Mugged in the middle of the day in the center of the Slope

The Brooklyn Paper
Share on TwitterTweet
Share on Facebook

Don’t miss our updates:

Two perps mugged a man at gunpoint on Seventh Avenue in daylight on Dec. 13, stealing $1,000, cops said.

The victim told police that he was between Seventh and Eighth streets at around 1:40 pm when the two perps approached. One showed off a gun and said, “Don’t move. Give me the money.”

That was enough to convince the 52-year-old Long Island man to hand over the cash.

Police are looking for two 20-year-old black men, both 5-foot-6 and 150 pounds.

Armed rob

A woman walking home on Dec. 16 was robbed at gunpoint in broad daylight on Eighth Street, police said.

The 27-year-old victim told cops that she was almost at her door, at Third Avenue, when a man jumped out, pointed a silver pistol at her head and said, “Give it to me.”

The victim complied, handing over a purse that contained $152, various cards and a cellphone.

The perp fled towards Fourth Avenue after the 1 pm crime.

Teen robbed

Two thugs — one of whom seemed to be armed with more than a finger — mugged an 18-year-old for his iPod on Eighth Street on Dec. 16 — but both were later arrested, police said.

Cops say that the teenager was walking on the block between Seventh and Eighth avenues at around 6:30 pm when two fellow teens approached.

One perp simulated having a gun in his pocket and said, “What do you got? I got a gun.” He then took the teen’s iPod, and both thugs fled towards Prospect Park.

Just 15 minutes later, police caught up with the two hooligans, one age 15, the other 16, and arrested them for robbery. The gun turned out to be a fake, but it still earned both perps a charge of fourth degree weapons possession.

Moving violation

A quick-thinking thief stole some fancy photographic equipment from a man who was moving boxes into a 12th Street home on Dec. 15, cops said.

The victim, who actually lives in New Jersey, told cops that he was moving the equipment at around 4 pm. He turned his back on a box that he had left in the front yard, and when he returned, it was gone from the scene, which is between Fifth and Sixth Avenues.

The man told police that he lost $2,050 in equipment, including a $1,500 tripod.

Data smog

Two computers were stolen out of a Lincoln Place apartment on Dec. 12 while the residents were at work, police said.

The victim told police that she had left the apartment, which is between Seventh and Eighth avenues, at around 8 am and did not return until 5:45 that night. In the interim, someone broke in through a back window and left with a Macintosh and a Dell laptop, a digital camera, a Coach purse, a flat-screen monitor and various credit cards.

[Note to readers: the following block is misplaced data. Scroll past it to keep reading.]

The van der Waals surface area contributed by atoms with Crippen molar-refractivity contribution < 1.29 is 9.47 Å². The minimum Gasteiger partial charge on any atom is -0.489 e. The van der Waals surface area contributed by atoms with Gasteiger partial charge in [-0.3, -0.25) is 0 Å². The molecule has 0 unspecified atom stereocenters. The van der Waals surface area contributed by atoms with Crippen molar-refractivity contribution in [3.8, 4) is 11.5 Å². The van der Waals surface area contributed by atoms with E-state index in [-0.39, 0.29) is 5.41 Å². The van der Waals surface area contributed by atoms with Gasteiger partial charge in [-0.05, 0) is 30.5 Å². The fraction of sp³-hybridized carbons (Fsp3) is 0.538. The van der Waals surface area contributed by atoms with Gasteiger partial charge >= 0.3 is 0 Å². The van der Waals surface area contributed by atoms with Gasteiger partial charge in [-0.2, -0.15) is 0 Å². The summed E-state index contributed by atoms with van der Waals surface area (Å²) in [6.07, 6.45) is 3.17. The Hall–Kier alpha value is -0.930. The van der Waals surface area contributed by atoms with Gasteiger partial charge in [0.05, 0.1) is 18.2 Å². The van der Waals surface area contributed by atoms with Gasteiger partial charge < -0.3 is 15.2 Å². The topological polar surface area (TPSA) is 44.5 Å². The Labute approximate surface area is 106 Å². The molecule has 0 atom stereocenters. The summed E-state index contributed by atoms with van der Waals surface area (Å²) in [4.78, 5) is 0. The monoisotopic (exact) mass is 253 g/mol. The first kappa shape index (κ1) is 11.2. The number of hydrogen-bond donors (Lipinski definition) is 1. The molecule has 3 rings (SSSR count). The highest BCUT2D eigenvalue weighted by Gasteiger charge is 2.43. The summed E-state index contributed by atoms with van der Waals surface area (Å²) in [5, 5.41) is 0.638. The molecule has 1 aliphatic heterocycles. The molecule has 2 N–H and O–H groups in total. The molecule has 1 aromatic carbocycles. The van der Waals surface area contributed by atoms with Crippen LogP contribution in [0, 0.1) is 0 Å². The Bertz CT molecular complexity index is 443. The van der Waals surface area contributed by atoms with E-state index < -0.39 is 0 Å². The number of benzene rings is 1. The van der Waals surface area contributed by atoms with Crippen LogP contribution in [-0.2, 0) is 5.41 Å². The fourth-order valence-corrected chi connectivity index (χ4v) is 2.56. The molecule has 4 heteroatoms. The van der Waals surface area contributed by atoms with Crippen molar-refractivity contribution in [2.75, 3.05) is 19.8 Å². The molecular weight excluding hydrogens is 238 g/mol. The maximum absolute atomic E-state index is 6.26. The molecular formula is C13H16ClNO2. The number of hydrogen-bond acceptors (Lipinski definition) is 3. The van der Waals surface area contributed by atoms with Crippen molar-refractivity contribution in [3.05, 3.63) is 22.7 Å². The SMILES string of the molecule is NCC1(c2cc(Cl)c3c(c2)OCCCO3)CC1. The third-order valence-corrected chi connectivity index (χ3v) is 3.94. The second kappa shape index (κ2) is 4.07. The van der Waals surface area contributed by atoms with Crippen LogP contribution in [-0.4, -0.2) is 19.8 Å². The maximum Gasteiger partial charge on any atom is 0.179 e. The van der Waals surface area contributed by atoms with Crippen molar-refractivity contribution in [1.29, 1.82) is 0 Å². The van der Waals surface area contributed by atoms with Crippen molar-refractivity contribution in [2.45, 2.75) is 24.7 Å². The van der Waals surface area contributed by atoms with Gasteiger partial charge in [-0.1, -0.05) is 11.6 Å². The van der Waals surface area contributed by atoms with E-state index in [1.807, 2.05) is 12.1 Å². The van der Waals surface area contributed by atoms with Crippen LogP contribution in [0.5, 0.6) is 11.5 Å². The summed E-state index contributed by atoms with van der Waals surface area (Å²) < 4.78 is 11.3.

A construction worker one floor below told cops that he saw the perp — a 25-year-old, 6-foot, 160-pound black man — leaving the building at around 3:15 pm.

Two more computers — again a Mac and a PC — were stolen from a Fifth Avenue apartment on Dec. 11, cops said.

The victim told police that she was not in the apartment, which is between Dean and Bergen streets, between noon and 6 pm. When she got back, she found the front door open and the two computers missing from the apartment, which is shared by three women.

Eighth mug

Two perps demanded a woman’s cash, but settled for her handbag in a mugging late at night on Dec. 10.

The 29-year-old woman told police that the two men approached her as she reached the corner of President Street and Eighth Avenue at around 11:15 pm.

“Give me your money,” one of the thugs said. When the woman said, “I don’t have any money,” the thug changed the demand: “Give me your bag.”

She turned over the purse, which contained various cards, a cellphone, but no money. The perps fled before she could get a good look at them.

Evil tresses

A woman who entered a 12th Street hair salon saying she was selling hair care merchandise didn’t make a sale, but walked out with one of the employees’ handbags, cops said.

The owner of the salon, which is between Fifth and Sixth avenues, told police that a woman identifying herself as “Veronica Cintron” entered at around 6:30 pm and said she had products to sell.

The owner turned her head away for a minute, but when she turned back, “Veronica” was gone — and the owner’s handbag was missing, too.

The bag had contained various credit cards and $300.

Eatery bitten